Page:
The former foreign secretary won the leadership contest on Monday, met the Queen on Tuesday, took to the podium for her first Prime Minister’s Questions on Wednesday, then announced an energy bills freeze on the Thursday.
That the latter took place in the backdrop of the Queen passing away makes hers a start like no other.
Here are the key moments from her week, and what they suggest about the manner of her premiership.
Winning the Tory leadership race
Ms Truss won the race to replace Boris Johnson on Monday, defeating rival and former chancellor Rishi Sunak with 81,326 votes to 60,399.
The scale of the win was considerably smaller than her team expected, and a lower margin than the past three Tory leadership elections.
Her victory allowed her to be Prime Minister, but with Mr Sunak having more MPs backing him, the scale of the win was not the resounding vote of support she had expected.
Then there was her speech, which focused on praising her “friend” – outgoing prime minister Boris Johnson – and in which she used the word “deliver” ten times.
It also featured an awkward moment when she told Mr Johnson he was admired “from Kyiv to Carlisle”, only to stand in silence after waiting for applause.
The statement notably drew an imaginary line in the north of England and was a seeming admission of Mr Johnson’s lack of popularity in Scotland.
Watching in the room, the atmosphere felt flat, and there were notable comments of derision from Tory MPs who did not seek to hide their displeasure.
When Ms Truss finished speaking, one was heard remarking “we are absolutely f****d”, while another called her win “the biggest stitch-up since the Bayeux Tapestry”.
Her speech was short, simple and repeated the priorities already outlined during her campaign.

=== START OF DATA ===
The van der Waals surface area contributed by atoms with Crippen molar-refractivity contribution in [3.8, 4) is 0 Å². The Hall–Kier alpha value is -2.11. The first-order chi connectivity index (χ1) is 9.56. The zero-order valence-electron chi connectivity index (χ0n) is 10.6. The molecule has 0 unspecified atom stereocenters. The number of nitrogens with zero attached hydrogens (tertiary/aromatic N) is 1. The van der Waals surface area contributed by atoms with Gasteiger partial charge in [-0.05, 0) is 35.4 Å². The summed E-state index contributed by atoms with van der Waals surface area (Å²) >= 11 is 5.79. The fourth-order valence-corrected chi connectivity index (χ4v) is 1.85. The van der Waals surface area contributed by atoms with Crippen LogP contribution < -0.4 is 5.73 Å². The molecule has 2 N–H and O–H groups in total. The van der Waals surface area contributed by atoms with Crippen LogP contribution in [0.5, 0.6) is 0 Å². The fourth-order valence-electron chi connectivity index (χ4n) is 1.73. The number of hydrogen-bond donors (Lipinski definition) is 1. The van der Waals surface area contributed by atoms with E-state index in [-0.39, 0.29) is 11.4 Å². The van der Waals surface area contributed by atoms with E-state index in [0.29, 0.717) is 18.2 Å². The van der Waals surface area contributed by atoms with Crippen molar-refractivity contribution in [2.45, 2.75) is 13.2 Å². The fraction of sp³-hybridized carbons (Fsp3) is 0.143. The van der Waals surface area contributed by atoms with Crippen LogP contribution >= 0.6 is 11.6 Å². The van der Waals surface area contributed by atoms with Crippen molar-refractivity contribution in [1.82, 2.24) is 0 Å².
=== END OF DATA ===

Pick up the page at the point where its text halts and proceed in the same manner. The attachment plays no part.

There was also praise for Mr Sunak, which hinted at an interest in party unity that would not be seen in her Cabinet appointments.
Downing Street speech
After meeting the Queen to be confirmed as the new Prime Minister, Ms Truss returned to Downing Street on a wet and windy Tuesday in Westminster.
The lectern for her speech was removed and brought back several times, at one point covered with a bin bag. But ultimately Ms Truss did speak outside Number 10.
Making her maiden speech as Prime Minister, Ms Truss claimed Britain could “ride out the storm” of the energy crisis.
She said her Government would have “three early priorities”, which were growing the economy, helping with energy bills, and getting the UK working.
Ms Truss added: “I’m confident that together we can ride out the storm, we can rebuild our economy and we can become the modern brilliant Britain that I know we can be.
“This is our vital mission to ensure opportunity and prosperity for all people and future generations. I’m determined to deliver.”
The speech lacked any real pronouncements, but was also short on jokes and business-like, offering clear blue water between her rhetoric and that of Mr Johnson.
Earlier in the day Mr Johnson had hinted at a comeback and made jokes about how unfair it all was.
Focusing on promising to fix the issues was more stately than her predecessor, and set the tone for how she would perform at PMQs.
Her next task was to appoint a Cabinet, in which she retained nine of those who served under Mr Johnson.
Despite some of her own supporters hoping for ministers from across the party, Ms Truss removed everyone who had backed Mr Sunak and made a Cabinet of loyalists.
There was notably no place for Mr Sunak after a vicious campaign between the two, suggesting it is a Cabinet based on loyalty, rather than unity.
Dominic Raab, Grant Shapps and Steve Barclay were all ousted, while former levelling-up secretary Michael Gove had already accepted his frontbench career was over.
Her close friend and neighbour Kwasi Kwarteng was appointed Chancellor, James Cleverly as foreign secretary, Suella Braverman as home secretary and Therese Coffey given the all-important health brief.
There is already some controversy over the appointments, with both Ms Coffey and the new business secretary Jacob Rees-Mogg having less-than-stellar records on abortion.
The new health secretary voted no to making telemedicine permanent earlier this year, no on four votes relating to decriminalising abortion in Northern Ireland, no to decriminalising abortion in Britain, and yes to banning sex-selective abortion.